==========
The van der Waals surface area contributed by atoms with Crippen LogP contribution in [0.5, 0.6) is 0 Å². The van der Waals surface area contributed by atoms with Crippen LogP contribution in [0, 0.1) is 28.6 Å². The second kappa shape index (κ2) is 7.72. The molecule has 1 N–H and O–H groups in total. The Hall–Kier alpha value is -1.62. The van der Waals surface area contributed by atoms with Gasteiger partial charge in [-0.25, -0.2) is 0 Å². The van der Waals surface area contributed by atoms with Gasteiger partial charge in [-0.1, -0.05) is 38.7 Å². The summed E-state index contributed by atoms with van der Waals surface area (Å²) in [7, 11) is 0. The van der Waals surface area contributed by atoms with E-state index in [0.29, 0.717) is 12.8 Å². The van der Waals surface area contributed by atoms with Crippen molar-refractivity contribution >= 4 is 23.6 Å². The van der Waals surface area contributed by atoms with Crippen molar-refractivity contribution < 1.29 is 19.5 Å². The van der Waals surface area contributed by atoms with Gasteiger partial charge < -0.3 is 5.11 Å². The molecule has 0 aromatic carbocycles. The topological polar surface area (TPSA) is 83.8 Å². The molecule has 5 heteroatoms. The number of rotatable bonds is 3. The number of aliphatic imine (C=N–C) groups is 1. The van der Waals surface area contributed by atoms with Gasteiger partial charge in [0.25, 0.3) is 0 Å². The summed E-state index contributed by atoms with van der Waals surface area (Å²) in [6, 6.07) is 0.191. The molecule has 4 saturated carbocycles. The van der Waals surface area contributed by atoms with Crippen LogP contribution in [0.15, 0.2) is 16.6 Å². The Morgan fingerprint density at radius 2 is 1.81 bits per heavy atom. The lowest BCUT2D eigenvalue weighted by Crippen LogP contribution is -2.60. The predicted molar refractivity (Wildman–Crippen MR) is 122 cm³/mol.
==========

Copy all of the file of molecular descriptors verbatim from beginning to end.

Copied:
The van der Waals surface area contributed by atoms with Crippen LogP contribution in [0.5, 0.6) is 0 Å². The van der Waals surface area contributed by atoms with Crippen LogP contribution in [0, 0.1) is 28.6 Å². The second kappa shape index (κ2) is 7.72. The molecule has 1 N–H and O–H groups in total. The Hall–Kier alpha value is -1.62. The van der Waals surface area contributed by atoms with Gasteiger partial charge in [-0.25, -0.2) is 0 Å². The van der Waals surface area contributed by atoms with Gasteiger partial charge in [-0.1, -0.05) is 38.7 Å². The summed E-state index contributed by atoms with van der Waals surface area (Å²) in [7, 11) is 0. The van der Waals surface area contributed by atoms with E-state index in [0.29, 0.717) is 12.8 Å². The van der Waals surface area contributed by atoms with Crippen molar-refractivity contribution >= 4 is 23.6 Å². The van der Waals surface area contributed by atoms with Crippen molar-refractivity contribution < 1.29 is 19.5 Å². The van der Waals surface area contributed by atoms with Gasteiger partial charge < -0.3 is 5.11 Å². The molecule has 0 aromatic carbocycles. The topological polar surface area (TPSA) is 83.8 Å². The molecule has 5 heteroatoms. The number of rotatable bonds is 3. The number of aliphatic imine (C=N–C) groups is 1. The van der Waals surface area contributed by atoms with Gasteiger partial charge in [0.25, 0.3) is 0 Å². The summed E-state index contributed by atoms with van der Waals surface area (Å²) in [6, 6.07) is 0.191. The molecule has 4 saturated carbocycles. The van der Waals surface area contributed by atoms with Crippen LogP contribution in [0.15, 0.2) is 16.6 Å². The Morgan fingerprint density at radius 2 is 1.81 bits per heavy atom. The lowest BCUT2D eigenvalue weighted by Crippen LogP contribution is -2.60. The predicted molar refractivity (Wildman–Crippen MR) is 122 cm³/mol.